ʿAṭā-Malek, oversaw the re-building of Baghdad and a period of stability and prosperity returned to Iran as the benefits of the Pax mongolicum and the close links with China began to be felt. As the provinces comprising the Il-khanate began to experience peace and security, some for the first time in well over a century, cultural life also began to flourish, and a renaissance fired the pens and spirits of artists and wordsmiths in divāns nationwide. Both Jovayni brothers, ʿAṭā-Malek and Ṣāḥeb Divān Šams-al-Din Moḥammad, were active patrons of this golden age of Persian poetry, and poets such as Saʿdi of Shiraz, Pur-e Bahā Jāmi, Faḵr-al-Din ʿErāqi, Homām-al-Din Moḥammad Tabrizi, Badr Jājarmi, Majd-al-Din Hamgar, Jamāl-al-Din Rostoq Qoṭni, and Sayyed Jamāl-al-Din Ḥasan Kāši recorded their gratitude and admiration in their verses (for them, see Ṣafā, III, ss.v.). Distinguished scholars of the time, such as Naṣir-al-Din Ṭusi and Ṣafi-al-Din Ormavi, dedicated their works to them. According to the historian Moḥammad b. Aḥmad Ḏahabi (apud Qazvini, p. sd), every author who dedicated a book to the Jovaynis received from them a generous remuneration of one thousand gold dinars (zar-e sorkò; Qazvini, pp. sd ff., qiṭ-qk).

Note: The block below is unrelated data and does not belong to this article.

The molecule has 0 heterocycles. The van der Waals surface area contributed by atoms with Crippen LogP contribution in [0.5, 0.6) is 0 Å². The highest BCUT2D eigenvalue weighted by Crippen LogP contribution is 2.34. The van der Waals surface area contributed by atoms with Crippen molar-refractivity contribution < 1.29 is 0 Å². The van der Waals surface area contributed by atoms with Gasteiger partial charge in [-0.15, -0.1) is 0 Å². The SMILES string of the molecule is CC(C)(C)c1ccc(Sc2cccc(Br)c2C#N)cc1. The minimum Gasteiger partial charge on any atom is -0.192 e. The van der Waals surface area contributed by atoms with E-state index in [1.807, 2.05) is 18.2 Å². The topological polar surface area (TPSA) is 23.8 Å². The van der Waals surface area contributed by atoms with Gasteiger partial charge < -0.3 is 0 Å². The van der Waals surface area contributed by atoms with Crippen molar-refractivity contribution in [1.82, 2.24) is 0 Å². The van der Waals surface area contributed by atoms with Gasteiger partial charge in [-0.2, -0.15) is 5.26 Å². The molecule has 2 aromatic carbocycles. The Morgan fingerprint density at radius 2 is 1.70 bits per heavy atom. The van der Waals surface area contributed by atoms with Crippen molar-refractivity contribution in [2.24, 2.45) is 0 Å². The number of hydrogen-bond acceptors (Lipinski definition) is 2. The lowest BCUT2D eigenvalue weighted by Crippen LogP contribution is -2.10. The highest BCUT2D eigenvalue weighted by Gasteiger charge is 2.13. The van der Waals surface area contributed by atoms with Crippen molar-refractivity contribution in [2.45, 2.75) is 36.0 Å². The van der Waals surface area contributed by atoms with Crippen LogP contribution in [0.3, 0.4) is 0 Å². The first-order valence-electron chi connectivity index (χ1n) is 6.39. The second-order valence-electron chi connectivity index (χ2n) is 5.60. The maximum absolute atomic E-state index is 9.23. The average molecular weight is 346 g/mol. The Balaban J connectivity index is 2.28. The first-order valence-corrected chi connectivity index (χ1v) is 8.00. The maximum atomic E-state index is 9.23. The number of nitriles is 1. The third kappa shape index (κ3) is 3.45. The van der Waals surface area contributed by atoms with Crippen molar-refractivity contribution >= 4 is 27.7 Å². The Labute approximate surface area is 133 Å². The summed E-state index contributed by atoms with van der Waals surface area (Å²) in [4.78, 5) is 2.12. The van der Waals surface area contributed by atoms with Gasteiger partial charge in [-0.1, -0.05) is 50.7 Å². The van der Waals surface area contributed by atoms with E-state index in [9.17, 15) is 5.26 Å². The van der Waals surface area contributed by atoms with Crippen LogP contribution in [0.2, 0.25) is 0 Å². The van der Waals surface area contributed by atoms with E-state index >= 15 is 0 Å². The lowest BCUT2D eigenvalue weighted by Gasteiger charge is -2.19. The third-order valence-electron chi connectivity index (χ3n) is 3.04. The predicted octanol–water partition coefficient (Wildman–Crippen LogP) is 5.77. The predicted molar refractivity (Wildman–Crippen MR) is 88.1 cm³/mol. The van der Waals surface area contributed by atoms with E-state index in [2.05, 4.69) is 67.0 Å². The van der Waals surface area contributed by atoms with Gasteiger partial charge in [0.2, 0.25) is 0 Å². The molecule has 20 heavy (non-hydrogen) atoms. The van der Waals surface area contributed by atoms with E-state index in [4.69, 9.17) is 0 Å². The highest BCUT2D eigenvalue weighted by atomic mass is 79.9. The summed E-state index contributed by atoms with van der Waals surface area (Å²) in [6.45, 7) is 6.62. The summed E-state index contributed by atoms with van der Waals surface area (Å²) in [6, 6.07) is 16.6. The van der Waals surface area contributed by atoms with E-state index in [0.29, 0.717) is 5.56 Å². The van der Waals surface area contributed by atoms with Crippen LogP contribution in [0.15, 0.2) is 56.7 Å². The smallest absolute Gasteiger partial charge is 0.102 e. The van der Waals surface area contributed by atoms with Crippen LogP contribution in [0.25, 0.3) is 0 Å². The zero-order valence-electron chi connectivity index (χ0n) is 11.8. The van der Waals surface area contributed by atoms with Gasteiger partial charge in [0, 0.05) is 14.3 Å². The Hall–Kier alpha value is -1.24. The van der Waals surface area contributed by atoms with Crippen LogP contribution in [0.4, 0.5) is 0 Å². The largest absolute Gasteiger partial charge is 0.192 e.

There is evidence, however, that genuine friendship, admiration, and trust existed between the Jovaynis and the recipients of their largesse. Ebn Bibi, by his own admission, wrote his history at the suggestion of ʿAṭā-Malek, then governor of Baghdad. He recorded ʿAṭā-Malek’s patronage at the end of his chronicle. It is interesting to note that the two families of Jovayni and Ebn Bibi shared many ties during the 13th century, including their services at the court of Ḵᵛārazmšāh, where Majd-al-Din Moḥammad, Ebn Bibi’s father, served as a secretary under ʿAṭā-Malek’s father. Ebn Bibi’s glowing eulogy to his benefactor (Ebn Bibi, pp. 9-13) suggests that his own work was a continuation of an unfulfilled historiographical project of ʿAṭā Malek (see Melville). Moḥammad b. Badr Jājarmi recorded not only dedications from poets, including his own father who possibly acted as tutor to ʿAṭā-Malek’s nephew, Bahāʾ-al-Din, but also some words of the brothers themselves (Jājarmi, II, pp. 822-28). Saʿdi (pp. 1181-82) recorded a meeting between himself, the Jovayni brothers, and the Il-khan Abaqa. He also corresponded with both at a personal level, and viewed their interpretation of the yāsā favorably (pp. 936-38, 1179-80). Pur-e Bahā felt confident enough to send politically satirical and ribald verse to the divān and not risk the wrath of the heads of the administration he was lampooning (Minorsky, pp. 292-305]. Šams-al-Din Kart (d. 1278), flamboyant ruler of Herat, was in regular correspondence with the family and enjoyed their close friendship and support until his unfortunate demise at the hands of Abaqa Khan. ʿAṭā-Malek was held in good favor not only by his subjects and those receiving his largesse but also by the chroniclers and observers of the age. His contemporary, Ebn al-Fowaṭi, an important Arab administrator in Baghdad, provides personal details and support. Writing some time after ʿAṭā-Malek’s death, the historian, Moḥammad b. Aḥmad Ḏahabi (d. 1347-48), described Jovayni brothers as men “endowed with nobility, lordly qualities and experience in affairs . . . just, kind to the people, and active in promoting the prosperity of the country” (quoted by Qazvini, p. qiṭ). The Egyptian Ebn Taḡriberdi (d. 1470) similarly praises “the most glorious (al-ṣāḥeb al-ajall) ʿAlāʾ-al-Din” and mentions his virtue, magnanimity, and great wealth (Qazvini, pp. qkh-qkv).